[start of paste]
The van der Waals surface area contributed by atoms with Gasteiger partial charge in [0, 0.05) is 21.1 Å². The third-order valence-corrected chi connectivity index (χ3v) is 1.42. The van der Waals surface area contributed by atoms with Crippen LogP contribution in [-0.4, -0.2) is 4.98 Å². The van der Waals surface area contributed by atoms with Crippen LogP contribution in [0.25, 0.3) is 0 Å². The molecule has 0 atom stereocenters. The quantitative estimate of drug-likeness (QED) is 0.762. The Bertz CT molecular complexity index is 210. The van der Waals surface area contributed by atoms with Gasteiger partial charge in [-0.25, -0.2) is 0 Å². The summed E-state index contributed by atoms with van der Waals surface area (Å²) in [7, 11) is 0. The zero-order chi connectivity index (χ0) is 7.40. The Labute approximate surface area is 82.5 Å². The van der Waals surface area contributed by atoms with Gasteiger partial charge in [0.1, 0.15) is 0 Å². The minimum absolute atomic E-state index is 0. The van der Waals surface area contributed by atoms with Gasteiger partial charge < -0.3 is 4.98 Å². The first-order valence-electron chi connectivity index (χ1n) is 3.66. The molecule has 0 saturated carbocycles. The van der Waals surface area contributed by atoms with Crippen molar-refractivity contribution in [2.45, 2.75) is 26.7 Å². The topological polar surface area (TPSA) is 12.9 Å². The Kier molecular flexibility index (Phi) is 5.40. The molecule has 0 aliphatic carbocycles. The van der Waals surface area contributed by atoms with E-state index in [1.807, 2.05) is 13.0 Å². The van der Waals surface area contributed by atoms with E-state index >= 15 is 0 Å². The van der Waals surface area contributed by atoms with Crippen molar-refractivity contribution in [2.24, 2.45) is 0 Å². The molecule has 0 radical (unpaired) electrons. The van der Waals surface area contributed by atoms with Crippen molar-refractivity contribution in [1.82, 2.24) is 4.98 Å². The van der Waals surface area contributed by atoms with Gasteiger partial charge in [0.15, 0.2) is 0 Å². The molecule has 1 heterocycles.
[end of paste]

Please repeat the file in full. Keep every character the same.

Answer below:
The van der Waals surface area contributed by atoms with Gasteiger partial charge in [0, 0.05) is 21.1 Å². The third-order valence-corrected chi connectivity index (χ3v) is 1.42. The van der Waals surface area contributed by atoms with Crippen LogP contribution in [-0.4, -0.2) is 4.98 Å². The van der Waals surface area contributed by atoms with Crippen LogP contribution in [0.25, 0.3) is 0 Å². The molecule has 0 atom stereocenters. The quantitative estimate of drug-likeness (QED) is 0.762. The Bertz CT molecular complexity index is 210. The van der Waals surface area contributed by atoms with Gasteiger partial charge in [-0.25, -0.2) is 0 Å². The summed E-state index contributed by atoms with van der Waals surface area (Å²) in [7, 11) is 0. The zero-order chi connectivity index (χ0) is 7.40. The Labute approximate surface area is 82.5 Å². The van der Waals surface area contributed by atoms with Gasteiger partial charge in [0.1, 0.15) is 0 Å². The minimum absolute atomic E-state index is 0. The van der Waals surface area contributed by atoms with Gasteiger partial charge < -0.3 is 4.98 Å². The first-order valence-electron chi connectivity index (χ1n) is 3.66. The molecule has 0 saturated carbocycles. The van der Waals surface area contributed by atoms with Crippen molar-refractivity contribution in [2.45, 2.75) is 26.7 Å². The topological polar surface area (TPSA) is 12.9 Å². The Kier molecular flexibility index (Phi) is 5.40. The molecule has 0 aliphatic carbocycles. The van der Waals surface area contributed by atoms with E-state index in [1.807, 2.05) is 13.0 Å². The van der Waals surface area contributed by atoms with E-state index >= 15 is 0 Å². The van der Waals surface area contributed by atoms with Crippen molar-refractivity contribution in [2.24, 2.45) is 0 Å². The molecule has 0 radical (unpaired) electrons. The van der Waals surface area contributed by atoms with Crippen molar-refractivity contribution in [1.82, 2.24) is 4.98 Å². The van der Waals surface area contributed by atoms with Gasteiger partial charge in [0.15, 0.2) is 0 Å². The molecule has 1 heterocycles.